Tiger The 10 Minute Cat
I was teenager living at home, pre-driving years. Home was out in the country and we seemed to be infested with mice. It was around 1961 and there were only two houses on our end of this dead end road. We had this semi-finished basement and while watching tv down there, we could watch the mice run along the base-plate, where the house joins the basement wall. I think mom, drew the line when we could shoot the mice with a pellet gun. The decision was made (I wonder who made it??) that a mouse-chasing cat was needed. We had only lived here for a couple of years, so dad asked our longer-term-resident neighbor, Hugh Johnston, where we could get a cat?
Enter Moth Man
Hugh Johnston told us there was this man living on the other side of Americus, a couple of miles away that had a bunch cats. We got directions and took out for this place. Across the Wabash, through Americus, onto the Buck Creek Road, first dead end gravel road on the right, first place on the right. Place?? Place turned out to be a WWII trailer, rounded ends, six feet wide. We arrived in the middle of the afternoon. We woke him up from his nap…him? I’ve forgotten his name. But it was a warm fall Saturday afternoon, we made enough noise that he got up, shirtless and came out to talk. Dad explained our situation, there were cats running around EVERYWHERE!! He scratched his head and said, “let me git you one.” As he turned we saw his bare back, well it wasn’t really bare, his naked sweaty back was covered with dead moths! Dad and I looked at each other, it was all we could do to keep from cringing. Moth Man reached down for a kitten and missed it, walked a little further, reached for another and got. I think I remember it as a brown striped tabby.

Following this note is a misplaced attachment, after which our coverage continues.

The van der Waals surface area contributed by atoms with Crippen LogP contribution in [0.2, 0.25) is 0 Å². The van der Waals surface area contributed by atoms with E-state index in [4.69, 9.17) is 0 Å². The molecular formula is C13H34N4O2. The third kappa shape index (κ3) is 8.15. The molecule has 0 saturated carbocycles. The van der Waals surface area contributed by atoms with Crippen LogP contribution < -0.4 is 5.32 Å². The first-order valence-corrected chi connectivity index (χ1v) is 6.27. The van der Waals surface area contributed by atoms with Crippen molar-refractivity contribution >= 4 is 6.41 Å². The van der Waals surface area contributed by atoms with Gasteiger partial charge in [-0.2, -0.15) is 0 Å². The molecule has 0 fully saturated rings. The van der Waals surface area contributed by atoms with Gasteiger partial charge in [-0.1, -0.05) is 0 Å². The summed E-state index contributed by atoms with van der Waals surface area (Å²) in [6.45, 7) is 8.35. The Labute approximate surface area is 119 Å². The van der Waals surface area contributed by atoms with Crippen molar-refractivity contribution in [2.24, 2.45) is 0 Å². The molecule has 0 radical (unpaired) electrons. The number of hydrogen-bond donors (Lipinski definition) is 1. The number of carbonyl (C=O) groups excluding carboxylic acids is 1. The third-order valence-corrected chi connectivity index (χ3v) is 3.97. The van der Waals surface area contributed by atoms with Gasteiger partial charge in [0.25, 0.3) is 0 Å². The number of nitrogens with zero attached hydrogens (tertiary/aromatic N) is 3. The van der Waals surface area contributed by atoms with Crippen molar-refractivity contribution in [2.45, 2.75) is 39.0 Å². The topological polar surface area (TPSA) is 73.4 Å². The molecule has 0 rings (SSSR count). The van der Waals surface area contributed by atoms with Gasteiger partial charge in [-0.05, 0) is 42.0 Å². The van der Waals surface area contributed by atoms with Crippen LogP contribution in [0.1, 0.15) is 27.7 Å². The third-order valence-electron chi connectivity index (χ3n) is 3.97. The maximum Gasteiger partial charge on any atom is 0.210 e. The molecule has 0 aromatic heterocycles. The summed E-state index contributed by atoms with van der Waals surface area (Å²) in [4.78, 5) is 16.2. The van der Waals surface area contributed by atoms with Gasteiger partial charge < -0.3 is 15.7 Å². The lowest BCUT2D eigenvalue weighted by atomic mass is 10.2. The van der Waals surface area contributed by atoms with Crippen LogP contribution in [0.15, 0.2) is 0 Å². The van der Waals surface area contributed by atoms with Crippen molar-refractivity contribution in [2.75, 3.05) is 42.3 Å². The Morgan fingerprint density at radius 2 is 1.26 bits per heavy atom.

For some reason, dad had chosen to drive our 1960 Red Volkswagen Beetle to visit Moth Man. The kitten was less than docile in Moth Mans’ hands. He told us to get in the car and he’d hand him in. I believe I was handed the kitten and we drove off…now remember we were only a couple of miles from home. The kitten had never experience mobility, other than by its own feet, and it wasn’t impressed. I got clawed and let go…dad and I quickly rolled up the windows…the cat headed for the clutch, break and gas pedals, trying to hide under each one. Dad, started to reach for the cat, poof, it was gone, into the storage area behind the back seat, then hanging by its claws from the ceiling near the back window. Within half a mile, we named the cat TIGER. By the time we got to Americus, a mile away, Tiger had made 7 laps around the inside of the “Bug”. As we crossed the Wabash, Tiger had settled for a favorite spot, hanging upside down like a bat from the ceiling by the back window.
We got home, but we didn’t leave the car. Mom came out and asked why we didn’t get out, we rolled down the window a couple of inches and said we had a cat. Mom, said, ” You have a cat and you’re not coming out? Bring it out.” I think dad opened his door, POOF, Tiger was last seen headed to the woods like a lightening bolt.
10 minutes….from the time we got the cat until the door opened, that was the length of time we owned a cat named Tiger. We went back to shoot mice with the pellet gun.